The medical term for it is halitosis, but you don't need to be a doctor to recognize it. You easily can sniff it out.
It's bad breath, and 90 percent of it is caused by bacteria that lodge in the grooves of the tongue and wedge between the teeth and gums.
The result is foul-smelling culprits called volatile sulfur compounds. And the bad-breath bacteria multiply when exposed to acids, like coffee and orange juice and anything with sugar.
But there are ways to battle bad breath. While some may think products with heavy alcohol content will tackle stinky breath effectively, but the opposite is true. Alcohol actually dries out your mouth and the bad-breath-causing bacteria thrive in dry environments
That's why you have bad breath in the morning. You salivate less at night and those bacteria go nuts. That's also why skipping breakfast can give you bad breath. Eating breakfast gets the salivation going and takes care of the overnight dry mouth phenomenon. So staying hydrated is key to good breath.
There are also many products on the market geared to controlling bad breath.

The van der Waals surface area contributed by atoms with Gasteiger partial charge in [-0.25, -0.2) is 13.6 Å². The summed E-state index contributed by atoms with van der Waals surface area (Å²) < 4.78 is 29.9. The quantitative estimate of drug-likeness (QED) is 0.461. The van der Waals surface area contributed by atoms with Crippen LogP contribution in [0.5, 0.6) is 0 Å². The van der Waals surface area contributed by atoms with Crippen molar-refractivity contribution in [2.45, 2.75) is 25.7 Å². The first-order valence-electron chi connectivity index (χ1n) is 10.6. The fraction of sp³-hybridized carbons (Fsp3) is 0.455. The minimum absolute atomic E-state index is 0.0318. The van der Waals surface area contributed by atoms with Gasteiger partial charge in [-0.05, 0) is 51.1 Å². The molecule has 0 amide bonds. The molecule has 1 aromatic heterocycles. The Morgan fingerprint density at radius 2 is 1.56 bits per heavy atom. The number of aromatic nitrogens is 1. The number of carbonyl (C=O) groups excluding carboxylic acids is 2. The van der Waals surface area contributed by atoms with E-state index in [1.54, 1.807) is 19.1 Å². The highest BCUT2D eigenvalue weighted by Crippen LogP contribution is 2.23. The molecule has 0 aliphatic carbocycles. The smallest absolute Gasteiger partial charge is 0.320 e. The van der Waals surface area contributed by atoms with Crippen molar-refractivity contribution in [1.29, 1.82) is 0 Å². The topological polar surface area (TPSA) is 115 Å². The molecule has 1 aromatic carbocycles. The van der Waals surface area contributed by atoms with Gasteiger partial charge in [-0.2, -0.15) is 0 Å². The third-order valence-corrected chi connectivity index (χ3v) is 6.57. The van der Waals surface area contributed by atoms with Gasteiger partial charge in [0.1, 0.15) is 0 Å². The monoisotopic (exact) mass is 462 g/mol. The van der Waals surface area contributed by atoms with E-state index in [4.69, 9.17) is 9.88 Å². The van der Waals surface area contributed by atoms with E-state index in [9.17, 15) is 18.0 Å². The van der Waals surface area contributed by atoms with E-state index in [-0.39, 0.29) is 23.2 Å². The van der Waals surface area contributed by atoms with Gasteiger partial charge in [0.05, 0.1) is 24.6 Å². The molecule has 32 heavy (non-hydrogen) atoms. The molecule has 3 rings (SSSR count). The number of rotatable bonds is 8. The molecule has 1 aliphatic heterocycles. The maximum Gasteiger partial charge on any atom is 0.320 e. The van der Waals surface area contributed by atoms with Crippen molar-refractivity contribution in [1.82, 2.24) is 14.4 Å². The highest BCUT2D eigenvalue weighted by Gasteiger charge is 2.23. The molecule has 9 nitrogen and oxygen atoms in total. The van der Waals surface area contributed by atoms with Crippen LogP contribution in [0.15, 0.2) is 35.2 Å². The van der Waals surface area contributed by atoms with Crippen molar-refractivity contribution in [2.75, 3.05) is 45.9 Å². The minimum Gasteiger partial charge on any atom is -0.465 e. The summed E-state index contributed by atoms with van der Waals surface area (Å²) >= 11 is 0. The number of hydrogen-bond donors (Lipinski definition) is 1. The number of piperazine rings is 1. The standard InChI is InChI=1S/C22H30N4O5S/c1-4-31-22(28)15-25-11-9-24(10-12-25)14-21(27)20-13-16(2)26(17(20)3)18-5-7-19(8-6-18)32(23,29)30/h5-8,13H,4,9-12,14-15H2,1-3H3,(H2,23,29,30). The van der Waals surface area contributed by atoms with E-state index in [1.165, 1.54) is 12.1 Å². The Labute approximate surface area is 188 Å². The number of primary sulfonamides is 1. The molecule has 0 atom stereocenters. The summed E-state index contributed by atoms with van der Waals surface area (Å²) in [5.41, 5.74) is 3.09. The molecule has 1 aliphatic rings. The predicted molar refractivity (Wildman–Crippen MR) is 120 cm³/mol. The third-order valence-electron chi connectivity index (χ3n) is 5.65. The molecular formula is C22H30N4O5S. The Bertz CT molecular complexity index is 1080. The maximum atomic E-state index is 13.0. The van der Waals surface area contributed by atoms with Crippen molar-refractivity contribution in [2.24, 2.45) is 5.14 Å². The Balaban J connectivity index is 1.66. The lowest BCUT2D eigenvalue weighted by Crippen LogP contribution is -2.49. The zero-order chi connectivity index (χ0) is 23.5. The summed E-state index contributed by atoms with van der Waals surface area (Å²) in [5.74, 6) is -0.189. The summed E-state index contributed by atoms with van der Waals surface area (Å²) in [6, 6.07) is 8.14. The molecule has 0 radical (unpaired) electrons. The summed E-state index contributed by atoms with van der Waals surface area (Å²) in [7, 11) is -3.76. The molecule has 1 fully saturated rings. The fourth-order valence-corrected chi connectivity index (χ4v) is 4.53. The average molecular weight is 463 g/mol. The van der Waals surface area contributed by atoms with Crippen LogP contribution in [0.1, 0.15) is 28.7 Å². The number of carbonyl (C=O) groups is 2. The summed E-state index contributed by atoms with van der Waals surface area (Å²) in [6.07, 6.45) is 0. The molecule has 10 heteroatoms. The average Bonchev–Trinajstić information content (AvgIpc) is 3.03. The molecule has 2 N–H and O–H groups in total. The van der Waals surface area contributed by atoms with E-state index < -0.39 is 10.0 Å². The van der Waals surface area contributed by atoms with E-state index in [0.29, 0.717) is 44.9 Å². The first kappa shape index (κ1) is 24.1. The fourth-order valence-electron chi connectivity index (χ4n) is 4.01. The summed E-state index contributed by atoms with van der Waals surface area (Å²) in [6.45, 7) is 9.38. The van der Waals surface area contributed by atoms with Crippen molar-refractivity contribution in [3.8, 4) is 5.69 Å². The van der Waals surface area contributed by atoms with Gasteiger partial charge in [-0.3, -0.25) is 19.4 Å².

One myth is that eating a meal leads to bad breath. But it's not true.
Eating stimulates saliva, which keeps your breath fresher. The exception would be foods like onions and garlic, which are stinky to begin with and will stay on your breath until you brush.
Once you cleanse your mouth of them though, their bad smells are gone.
Dr. Harold Katz, a dentist and founder of the California Breath Clinics, said drinking more water can battle bad breath.
Basic hygiene rules apply. Floss in order to remove bacteria that lodge under your gums. Tooth brushes do not get at that.
Get your teeth cleaned by a dentist twice yearly and brush at least twice daily.